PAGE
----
Worried about your memory? It may be stress.
It has been 19 months since the COVID pandemic upended our daily lives. The ups and downs we have experienced, the almost constant change in plans and new ways of life have no doubt added to feelings of stress, grief, and anxiety. This stress has consequences on our body and our mind. For many of us, the long-term impacts are just now settling in.
Prolonged exposure to a stressful situation is very different than an urgent crisis. It can result in crisis fatigue, which is a normal response to prolonged stress caused by a pandemic. The stress hormones can have an impact on almost all your body’s functions, including memory, weight gain, sleep and digestion.
For older adults, the scariest response to stress may be how it effects your memory. Surveys show that dementia is the most feared health condition for older adults. Therefore, any slow recall can cause someone to fear a memory problem, which in turn increases the stress response and, thus, makes recall more difficult. This is a terrible cycle to be in.
For example, when you are trying to give a friend directions and you cannot recall the name of a street, you may feel worried that it is a signal that you have a problem. This causes you to get flustered and try harder to remember the name of the street, only to find it even more difficult to concentrate. How will you know if this is a true memory problem or just a stress response?
The Alzheimer’s Association explains the ten most common signs of dementia, versus normal aging. Consider if the memory loss is causing a disruption in your daily routine. It is normal to occasionally forget names or appointments and then remember them later. But if you increasingly need help from others to keep on your tasks that may indicate an issue. You can read more about the common signs here https://www.alz.org/alzheimers-dementia/10_signs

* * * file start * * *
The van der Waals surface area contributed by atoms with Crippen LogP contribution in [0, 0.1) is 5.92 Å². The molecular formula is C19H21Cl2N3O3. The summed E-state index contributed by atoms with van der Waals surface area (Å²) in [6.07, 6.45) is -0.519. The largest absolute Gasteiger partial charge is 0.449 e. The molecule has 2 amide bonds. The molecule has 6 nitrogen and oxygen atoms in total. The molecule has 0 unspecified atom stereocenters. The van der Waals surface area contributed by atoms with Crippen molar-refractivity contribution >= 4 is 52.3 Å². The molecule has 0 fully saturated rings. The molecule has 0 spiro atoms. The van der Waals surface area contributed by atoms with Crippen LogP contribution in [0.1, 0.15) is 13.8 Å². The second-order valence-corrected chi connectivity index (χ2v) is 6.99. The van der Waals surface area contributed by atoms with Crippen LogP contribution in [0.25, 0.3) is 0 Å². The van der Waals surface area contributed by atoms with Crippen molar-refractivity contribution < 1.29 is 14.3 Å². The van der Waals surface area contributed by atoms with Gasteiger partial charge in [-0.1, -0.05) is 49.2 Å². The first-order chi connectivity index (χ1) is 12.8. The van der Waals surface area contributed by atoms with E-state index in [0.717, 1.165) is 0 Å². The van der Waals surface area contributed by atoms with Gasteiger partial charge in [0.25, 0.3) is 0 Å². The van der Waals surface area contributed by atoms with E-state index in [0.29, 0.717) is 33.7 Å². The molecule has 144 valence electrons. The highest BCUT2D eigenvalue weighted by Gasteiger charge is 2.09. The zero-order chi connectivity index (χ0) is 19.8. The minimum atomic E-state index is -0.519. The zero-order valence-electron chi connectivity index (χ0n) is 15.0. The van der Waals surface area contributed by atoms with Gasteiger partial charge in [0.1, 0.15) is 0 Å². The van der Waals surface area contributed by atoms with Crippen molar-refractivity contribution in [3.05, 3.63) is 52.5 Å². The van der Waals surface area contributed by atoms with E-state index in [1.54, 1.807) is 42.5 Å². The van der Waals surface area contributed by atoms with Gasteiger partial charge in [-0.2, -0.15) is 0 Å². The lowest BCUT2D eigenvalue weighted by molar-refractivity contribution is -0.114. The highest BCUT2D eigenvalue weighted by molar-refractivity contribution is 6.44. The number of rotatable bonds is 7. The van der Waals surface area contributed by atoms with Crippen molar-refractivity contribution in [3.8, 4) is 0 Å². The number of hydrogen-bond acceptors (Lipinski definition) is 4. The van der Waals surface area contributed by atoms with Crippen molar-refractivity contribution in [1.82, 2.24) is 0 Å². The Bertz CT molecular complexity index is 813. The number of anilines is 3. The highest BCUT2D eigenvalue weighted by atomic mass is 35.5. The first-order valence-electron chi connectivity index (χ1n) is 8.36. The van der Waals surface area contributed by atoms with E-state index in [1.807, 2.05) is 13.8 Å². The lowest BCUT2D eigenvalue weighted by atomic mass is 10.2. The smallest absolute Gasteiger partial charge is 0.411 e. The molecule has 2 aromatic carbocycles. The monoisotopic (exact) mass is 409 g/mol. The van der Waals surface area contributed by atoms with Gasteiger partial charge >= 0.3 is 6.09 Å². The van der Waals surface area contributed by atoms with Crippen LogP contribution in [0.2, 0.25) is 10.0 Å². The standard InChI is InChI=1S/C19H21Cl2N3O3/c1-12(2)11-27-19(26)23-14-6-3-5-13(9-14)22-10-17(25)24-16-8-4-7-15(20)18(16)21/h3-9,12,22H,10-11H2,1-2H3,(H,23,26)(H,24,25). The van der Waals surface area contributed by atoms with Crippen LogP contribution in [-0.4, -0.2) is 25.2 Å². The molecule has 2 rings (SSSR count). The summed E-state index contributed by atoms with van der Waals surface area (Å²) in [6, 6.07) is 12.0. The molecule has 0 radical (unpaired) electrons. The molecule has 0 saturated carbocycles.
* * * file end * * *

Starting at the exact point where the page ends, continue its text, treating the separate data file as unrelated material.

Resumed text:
If you have any concern, it is always best to tell your doctor. It is important to rule out any physical or neurological issue first, rather than living with the worry and fear of a problem.
It is important for us all to remember that these have not been normal times, and, therefore, our normal ways of coping with stress may not be working for us. You may need to try something new. Find a way to be productive and helpful. Often this can help us focus our day. Consider volunteering or helping a neighbor.
Increase your physical activity, get outdoors, and try talking to a friend. Practice meditation or breathing techniques. We all deserve extra kindness and compassion for what we are living through.
If prolonged stress is affecting your sleep, or adding to your feelings of exhaustion, then it is important to understand that can also cause issues with attention and memory. Anything you can do to ease stress and allow for rest will help you in the long term.
Be kind to yourself and to others. Your memory concerns may be a reaction to the emotional toll of the last year and a half. Now is the time to recognize your stress so that you can address it and be proactive to reduce it.
Martha Shapiro can be reached at Senior Concerns at 805-497-0189 or by email at firstname.lastname@example.org